Jonah H. Harris wrote:
> On 8/27/07, Tom Lane <[EMAIL PROTECTED]> wrote:
>> that and the lack of evidence that they'd actually gain anything
> I find it somewhat ironic that PostgreSQL strives to be fairly
> non-corruptable, yet has no way to detect a corrupted page. The only
> reason for not having CRCs is because it will slow down performance...
> which is exactly opposite of conventional PostgreSQL wisdom (no
> performance trade-off for durability).
Why? I can't say I speak for the developers, but I think the reason is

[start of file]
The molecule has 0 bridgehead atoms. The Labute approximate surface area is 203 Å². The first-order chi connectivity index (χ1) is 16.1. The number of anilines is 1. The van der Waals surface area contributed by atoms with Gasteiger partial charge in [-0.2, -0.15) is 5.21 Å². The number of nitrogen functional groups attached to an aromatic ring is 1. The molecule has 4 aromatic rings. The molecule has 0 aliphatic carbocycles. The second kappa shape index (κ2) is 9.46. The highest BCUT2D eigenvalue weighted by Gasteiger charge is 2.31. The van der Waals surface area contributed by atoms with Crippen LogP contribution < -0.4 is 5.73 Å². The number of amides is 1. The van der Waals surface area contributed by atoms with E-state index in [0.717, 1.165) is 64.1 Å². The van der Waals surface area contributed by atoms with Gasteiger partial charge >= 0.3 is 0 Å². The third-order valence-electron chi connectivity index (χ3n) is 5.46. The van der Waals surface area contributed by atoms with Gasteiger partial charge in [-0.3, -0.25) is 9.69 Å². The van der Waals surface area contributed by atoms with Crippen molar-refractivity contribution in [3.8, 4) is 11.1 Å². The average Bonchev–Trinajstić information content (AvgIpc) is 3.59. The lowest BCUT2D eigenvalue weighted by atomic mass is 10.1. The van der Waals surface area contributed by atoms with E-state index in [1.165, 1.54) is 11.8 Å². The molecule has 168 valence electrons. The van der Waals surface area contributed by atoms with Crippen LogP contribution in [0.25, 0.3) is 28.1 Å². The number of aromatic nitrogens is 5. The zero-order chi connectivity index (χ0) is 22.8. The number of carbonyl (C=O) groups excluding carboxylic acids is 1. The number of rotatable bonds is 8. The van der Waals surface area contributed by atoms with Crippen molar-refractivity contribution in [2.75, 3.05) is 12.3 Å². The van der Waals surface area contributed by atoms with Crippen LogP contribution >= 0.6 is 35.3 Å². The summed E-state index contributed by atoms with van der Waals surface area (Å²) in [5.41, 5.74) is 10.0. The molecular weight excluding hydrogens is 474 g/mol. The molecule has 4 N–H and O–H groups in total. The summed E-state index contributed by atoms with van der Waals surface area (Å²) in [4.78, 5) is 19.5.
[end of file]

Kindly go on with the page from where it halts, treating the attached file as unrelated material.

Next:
that data corruption can (with the very rare exception of undetected
programming errors) only be caused by hardware problems.
If you have a "proper" production database server, your memory has error
checking, and your RAID controller has something of the kind as well. If
not you would probably be running the database on a filesystem that has
reliable integrity verification mechanisms.
In the worst case (all the above mechanisms fail), you have backups.
IMHO the problem is covered quite adequately. The operating system and
the hardware cover for the database, as they should; it's _their_ job.
A: Postbus 416
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